• OK, I did THAT gathering with the ruffler foot. Starting with the bottom tier, it took me a full day to gather the first tier, then another day or two to do the rest of the skirt. That is quite a skirt…

  16. i saw the top pic and gasped, that dress is hands-down GORGEOUS!!!! omg, i love it. love the ruching on the bodice, love the gathered skirt love that you made it work for your body. oooh and i love even more that you admit to being extremely scientific and precise in your measuring and pattern-making ;)

    • I can totally see you in a dress like this! (Except that you can pull of the waistband-at-the-waist look)

      My mantra in sewing is “precision, precision, precision.”

      Hey, I didn’t say I followed it.

  17. Beautiful dress! Don’t worry about being overdressed. There are enough hoodies out there already! (Nothing against hoodies but at the theatre…Really?!)
    You have such a great way of calculating fabric amounts. Maybe I’ll be there one day but I can only read the pattern suggestions.
    Put this dress on and hit a drive thru for a milkshake!

    • My highly scientific caculation of the amount of fabric for the skirt? Whatever’s left over from the bodice! (in this case I think it was about 3m of 45″ wide fabric). I did actually trim a couple of inches of length off the skirt after I had it attached and could decide on length… fortunate because otherwise I would’ve had to squeeze the straps out of some VERY tiny scraps from the bodice area of the dress…

      I wonder if you can get malted milkshakes anywhere in town?

  18. I think it’s the bee’s knees! ;) The shape is super-flattering on you. I can’t pull off drop-waist styles to save my life, and envy ladies who can. Beautiful job!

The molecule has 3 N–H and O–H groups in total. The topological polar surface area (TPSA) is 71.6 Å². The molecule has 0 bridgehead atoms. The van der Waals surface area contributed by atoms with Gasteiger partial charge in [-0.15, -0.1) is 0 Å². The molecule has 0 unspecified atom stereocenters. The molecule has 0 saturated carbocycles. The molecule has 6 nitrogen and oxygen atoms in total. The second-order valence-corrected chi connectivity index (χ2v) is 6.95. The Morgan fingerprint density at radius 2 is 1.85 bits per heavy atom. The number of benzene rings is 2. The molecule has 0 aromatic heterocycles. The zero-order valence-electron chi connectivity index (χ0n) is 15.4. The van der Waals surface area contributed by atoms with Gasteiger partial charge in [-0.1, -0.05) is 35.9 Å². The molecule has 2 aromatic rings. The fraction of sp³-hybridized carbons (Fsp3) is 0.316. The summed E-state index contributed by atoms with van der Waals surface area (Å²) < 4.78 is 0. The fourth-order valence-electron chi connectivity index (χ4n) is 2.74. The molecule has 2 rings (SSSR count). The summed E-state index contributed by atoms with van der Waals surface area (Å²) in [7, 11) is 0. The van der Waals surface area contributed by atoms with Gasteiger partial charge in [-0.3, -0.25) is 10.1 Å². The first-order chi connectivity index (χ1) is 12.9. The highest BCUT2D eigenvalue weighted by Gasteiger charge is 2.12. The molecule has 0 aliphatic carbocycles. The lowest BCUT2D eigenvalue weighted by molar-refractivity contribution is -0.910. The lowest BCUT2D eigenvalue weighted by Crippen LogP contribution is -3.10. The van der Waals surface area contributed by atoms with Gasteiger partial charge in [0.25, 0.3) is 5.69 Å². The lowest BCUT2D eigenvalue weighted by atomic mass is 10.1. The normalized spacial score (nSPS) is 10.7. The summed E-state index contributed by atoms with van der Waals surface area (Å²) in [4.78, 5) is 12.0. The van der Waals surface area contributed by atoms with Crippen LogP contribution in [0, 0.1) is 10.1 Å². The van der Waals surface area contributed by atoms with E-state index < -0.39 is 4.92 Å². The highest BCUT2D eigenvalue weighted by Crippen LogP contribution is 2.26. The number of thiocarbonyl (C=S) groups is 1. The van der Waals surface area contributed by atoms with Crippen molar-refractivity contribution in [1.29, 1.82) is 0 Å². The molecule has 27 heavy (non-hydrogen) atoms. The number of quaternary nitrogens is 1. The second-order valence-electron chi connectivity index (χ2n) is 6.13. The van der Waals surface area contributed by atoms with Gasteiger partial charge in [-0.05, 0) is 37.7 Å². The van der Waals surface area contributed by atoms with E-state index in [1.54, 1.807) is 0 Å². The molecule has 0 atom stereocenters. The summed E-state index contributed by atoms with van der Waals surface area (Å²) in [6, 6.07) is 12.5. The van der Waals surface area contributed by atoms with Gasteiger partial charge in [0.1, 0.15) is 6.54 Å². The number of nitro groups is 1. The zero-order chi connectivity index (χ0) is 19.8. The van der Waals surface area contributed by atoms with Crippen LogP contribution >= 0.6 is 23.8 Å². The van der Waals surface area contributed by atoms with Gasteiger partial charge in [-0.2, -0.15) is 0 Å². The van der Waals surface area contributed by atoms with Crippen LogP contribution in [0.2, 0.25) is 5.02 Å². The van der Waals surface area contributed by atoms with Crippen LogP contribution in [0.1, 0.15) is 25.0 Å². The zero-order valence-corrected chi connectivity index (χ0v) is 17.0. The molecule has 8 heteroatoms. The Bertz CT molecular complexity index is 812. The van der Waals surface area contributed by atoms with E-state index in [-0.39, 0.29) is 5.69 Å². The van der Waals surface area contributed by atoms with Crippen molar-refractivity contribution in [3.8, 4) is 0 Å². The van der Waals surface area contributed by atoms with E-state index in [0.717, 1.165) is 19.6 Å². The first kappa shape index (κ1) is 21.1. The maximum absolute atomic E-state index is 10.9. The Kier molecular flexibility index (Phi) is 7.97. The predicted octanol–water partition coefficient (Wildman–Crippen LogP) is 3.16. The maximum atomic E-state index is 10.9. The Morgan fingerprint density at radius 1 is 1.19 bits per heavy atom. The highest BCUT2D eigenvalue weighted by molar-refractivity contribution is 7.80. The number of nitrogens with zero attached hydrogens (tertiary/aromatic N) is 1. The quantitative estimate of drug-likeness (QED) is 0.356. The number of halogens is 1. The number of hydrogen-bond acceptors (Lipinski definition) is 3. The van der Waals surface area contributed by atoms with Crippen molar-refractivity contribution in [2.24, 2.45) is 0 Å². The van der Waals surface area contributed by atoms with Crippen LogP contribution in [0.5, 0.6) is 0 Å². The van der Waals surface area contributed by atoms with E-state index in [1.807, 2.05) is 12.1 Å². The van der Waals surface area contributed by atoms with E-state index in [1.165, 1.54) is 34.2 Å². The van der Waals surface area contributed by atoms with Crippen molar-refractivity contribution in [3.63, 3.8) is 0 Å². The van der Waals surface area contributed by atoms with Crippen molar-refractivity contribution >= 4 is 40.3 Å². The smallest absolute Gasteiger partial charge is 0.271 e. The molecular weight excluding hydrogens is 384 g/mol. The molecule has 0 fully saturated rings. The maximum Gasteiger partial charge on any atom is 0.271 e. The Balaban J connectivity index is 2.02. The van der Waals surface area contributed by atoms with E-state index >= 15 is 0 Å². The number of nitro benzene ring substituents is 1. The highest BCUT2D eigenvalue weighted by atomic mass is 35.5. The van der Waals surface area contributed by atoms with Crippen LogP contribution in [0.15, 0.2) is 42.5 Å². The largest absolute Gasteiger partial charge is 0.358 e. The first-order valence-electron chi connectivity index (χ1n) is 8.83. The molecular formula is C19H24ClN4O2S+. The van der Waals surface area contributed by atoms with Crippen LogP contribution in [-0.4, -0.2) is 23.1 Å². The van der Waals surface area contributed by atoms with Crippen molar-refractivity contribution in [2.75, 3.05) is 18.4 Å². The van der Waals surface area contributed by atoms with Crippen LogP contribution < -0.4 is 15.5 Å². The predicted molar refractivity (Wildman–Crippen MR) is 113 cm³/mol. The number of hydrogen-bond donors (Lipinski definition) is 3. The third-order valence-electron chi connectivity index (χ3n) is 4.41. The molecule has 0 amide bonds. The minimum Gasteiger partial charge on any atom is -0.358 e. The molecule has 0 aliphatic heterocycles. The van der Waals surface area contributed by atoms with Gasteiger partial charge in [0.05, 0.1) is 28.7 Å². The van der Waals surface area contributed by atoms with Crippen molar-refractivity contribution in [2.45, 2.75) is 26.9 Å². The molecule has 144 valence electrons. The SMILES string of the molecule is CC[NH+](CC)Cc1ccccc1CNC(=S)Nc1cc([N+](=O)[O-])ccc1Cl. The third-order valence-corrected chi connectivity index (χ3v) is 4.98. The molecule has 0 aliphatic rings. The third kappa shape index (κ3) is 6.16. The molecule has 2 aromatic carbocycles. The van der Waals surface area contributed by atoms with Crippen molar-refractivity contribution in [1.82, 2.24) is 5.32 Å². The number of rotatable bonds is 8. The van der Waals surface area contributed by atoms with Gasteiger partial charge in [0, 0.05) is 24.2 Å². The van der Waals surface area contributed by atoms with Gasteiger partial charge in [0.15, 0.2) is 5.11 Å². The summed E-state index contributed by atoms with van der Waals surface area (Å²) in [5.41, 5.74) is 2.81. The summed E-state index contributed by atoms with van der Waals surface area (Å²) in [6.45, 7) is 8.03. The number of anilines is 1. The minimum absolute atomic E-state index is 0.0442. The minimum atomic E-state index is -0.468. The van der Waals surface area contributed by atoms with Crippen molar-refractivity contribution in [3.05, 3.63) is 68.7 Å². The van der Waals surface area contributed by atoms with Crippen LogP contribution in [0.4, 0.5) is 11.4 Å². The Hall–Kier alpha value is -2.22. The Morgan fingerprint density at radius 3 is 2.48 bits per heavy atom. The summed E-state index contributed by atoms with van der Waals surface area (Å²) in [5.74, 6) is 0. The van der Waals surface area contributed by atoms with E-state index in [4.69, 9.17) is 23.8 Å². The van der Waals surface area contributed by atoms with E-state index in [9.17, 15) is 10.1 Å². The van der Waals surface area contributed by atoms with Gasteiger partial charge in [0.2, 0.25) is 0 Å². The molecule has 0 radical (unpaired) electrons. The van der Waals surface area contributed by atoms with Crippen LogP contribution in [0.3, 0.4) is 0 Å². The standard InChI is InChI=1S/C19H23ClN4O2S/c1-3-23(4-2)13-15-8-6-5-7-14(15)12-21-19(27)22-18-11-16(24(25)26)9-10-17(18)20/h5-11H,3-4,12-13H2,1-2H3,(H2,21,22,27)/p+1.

• Haha! And I envy those who can do a regular waist. Grass is greener, etc. ;).

      Although you look lovely in your Ceylon, and that has a teeny bit of a dropped waist…

  19. I love this dress! I made a red polka dot halter dress last summer and didn’t get the size right. I did some fixes to it, but it’s in need of a re-do. The shrug works so nicely with this dress, and I love the tiered lining idea. Also I think it’s awesome that your daughter is the photographer! :)

  20. Fun! Everyone needs a red dress. I can’t believe you don’t already have a petticoat! I made a sad not-really-a-petticoat thing a couple years ago, just a bunch of layers of tulle and an elastic waist, no tiers, and even my sad little thing is fun to use.

    • Oh, I do have a cute, ruffly tiered petticoat. But I’ve noticed it’s not quite as fluffy as it was when I first made it… I’m thinking it needs a companion. Possibly of a crisper fabric….

  21. Awesome! You look so amazing in red, and it fits beautifully on you! Just stunning, and I love how it’s vintagy but you give it a totally modern feel. A couple of strategically placed tacks might fix the ‘pooching’. I’m not a fan of gathering feet either, it never ends up the right length for me, but there’s probably some technique to using them that I don’t know about!

  22. How fun! What a groovy dress. All you need now is a jute box and some swingin’ tunes.

  23. Awww, you look ravishing in that dress! So much that I read ALL the construction details of your post, and I’m far from being a sewing geek. I especially love the V-shape of the front (the V-waistband is the main reason why I purchased the crescent skirt pattern, actually), and you wear it very well _ the low waist was agood idea!

  24. I am so in love with that dress. Polkadots… drool….!

  25. Well done! And completed in time for summer! Unlike my summer dress which hangs, awaiting a zipper and hem…

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  29. Ooo, I missed this post (one of approximately 80 bajillion, lately). Came over here from your nieces adorable dress. I like how this one turned out. Did you plan and sketch this dress yourself (i.e. is that drawing yours)?

    I really like the dropped waist and the v at the front. Nice touches. It looks lovely on you.